EDIT 10/28/22: This article was edited to reflect Google’s announcement that the last day to switch from Universal Analytics to Google Analytics 4 has been pushed back from October 2023 to July 2024.

Industry insiders (ahem, like us) have known for a while that Google Analytics 4 would eventually replace Universal Analytics. Well, we finally have a date. Starting in 2023, Google will officially begin sunsetting Universal Analytics – and that means websites using the older version will soon stop tracking user data.

Here are three things you should know about the impending GApocalypyse.


What is the difference between Universal Analytics (UA) and Google Analytics 4 (GA4)?

GA4 seeks to provide a more comprehensive view of customer behavior and website traffic. While the most obvious changes may be to the core user interface, functional updates include:

  • More comprehensive data controls
  • Better integration with Google Ads
  • Improved customer-related data
  • Customized, intelligent insights
  • Shifted focus from sessions to events

Basically, the AI behind GA4 will make it easier to predict user behavior, analyze performance over time, spot trends and make data-driven decisions regarding your Google Ads spends.


Do I have to switch to GA4?

Yes. Google will begin sunsetting the previous version, Universal Analytics (UA),  July 1, 2023 and discontinue UA support October 1, 2024. While that may seem like a long way away, doing it sooner means you can convert, test and optimize your GA4 configuration while UA is still operating and actively collecting data. That little bit of overlap can go a long way toward strengthening your machine learning model, ensuring future analysis is just that much more meaningful.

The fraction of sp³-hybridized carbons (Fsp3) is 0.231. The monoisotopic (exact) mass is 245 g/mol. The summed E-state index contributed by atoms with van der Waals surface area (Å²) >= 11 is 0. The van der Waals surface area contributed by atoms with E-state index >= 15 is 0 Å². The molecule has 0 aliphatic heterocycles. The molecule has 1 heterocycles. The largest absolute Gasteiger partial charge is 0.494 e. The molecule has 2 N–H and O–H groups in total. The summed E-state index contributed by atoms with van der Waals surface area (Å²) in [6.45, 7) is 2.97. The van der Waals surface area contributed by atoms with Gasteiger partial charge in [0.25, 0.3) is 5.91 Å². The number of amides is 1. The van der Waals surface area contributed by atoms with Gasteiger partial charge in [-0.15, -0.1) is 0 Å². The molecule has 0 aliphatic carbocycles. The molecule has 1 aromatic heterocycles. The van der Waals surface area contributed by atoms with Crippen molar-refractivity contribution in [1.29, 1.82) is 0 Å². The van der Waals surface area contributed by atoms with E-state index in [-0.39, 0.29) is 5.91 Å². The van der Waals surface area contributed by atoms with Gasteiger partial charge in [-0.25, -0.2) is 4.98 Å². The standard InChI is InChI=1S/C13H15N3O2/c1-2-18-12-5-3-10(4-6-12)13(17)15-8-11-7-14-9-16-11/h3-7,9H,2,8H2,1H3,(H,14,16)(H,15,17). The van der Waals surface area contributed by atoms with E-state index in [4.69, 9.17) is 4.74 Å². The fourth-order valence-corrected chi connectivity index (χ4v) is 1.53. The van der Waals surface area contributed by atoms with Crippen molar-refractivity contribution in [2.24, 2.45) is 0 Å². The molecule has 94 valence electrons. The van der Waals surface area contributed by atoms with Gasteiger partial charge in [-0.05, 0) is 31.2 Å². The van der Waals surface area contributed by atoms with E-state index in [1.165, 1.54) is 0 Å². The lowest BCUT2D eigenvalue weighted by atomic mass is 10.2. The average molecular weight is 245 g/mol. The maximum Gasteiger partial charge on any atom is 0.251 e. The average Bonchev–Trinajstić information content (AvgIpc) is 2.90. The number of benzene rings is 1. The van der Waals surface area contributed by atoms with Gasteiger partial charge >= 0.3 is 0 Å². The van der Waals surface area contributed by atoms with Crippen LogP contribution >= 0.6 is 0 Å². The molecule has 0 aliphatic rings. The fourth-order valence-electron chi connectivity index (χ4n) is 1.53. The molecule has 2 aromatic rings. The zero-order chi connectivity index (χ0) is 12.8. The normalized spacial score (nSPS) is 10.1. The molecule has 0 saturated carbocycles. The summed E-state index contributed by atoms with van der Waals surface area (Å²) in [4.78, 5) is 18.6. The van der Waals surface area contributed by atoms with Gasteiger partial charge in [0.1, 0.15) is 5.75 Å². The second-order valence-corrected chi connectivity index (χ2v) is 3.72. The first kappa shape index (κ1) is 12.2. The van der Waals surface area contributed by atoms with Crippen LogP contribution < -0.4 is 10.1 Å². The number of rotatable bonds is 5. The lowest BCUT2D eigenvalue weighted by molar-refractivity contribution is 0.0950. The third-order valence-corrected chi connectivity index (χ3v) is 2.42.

What do I need to do to make sure my websites continue tracking?

If your website already uses Google Universal Analytics and you want to test drive GA4, there is a GA4 Setup Assistant Wizard available as well as instructions to walk you through the process.

However, it’s important to note that improperly configured UA properties won’t automagically be fixed when switching to GA4. As Google moves away from vanity metrics like page views and sessions toward more comprehensive metrics like events and parameters, it’s more important than ever to make sure your website is collecting the right kind of data and reporting it in a way that helps you make more informed business and marketing decisions – that’s where the pros come in.

Final Thoughts

The switch from Universal Analytics to GA4 is by far the biggest change to the Google’s Analytics Suite that we’ve seen yet. Even for those well-versed in the data collection and reporting capabilities of UA, this change comes with a learning curve. Our advice is to be proactive and make the switch sooner than later so you have plenty of time to get acclimated to GA4’s new analytics environment.

And, as always, if you need help getting started, Responsory is only an email or phone call away.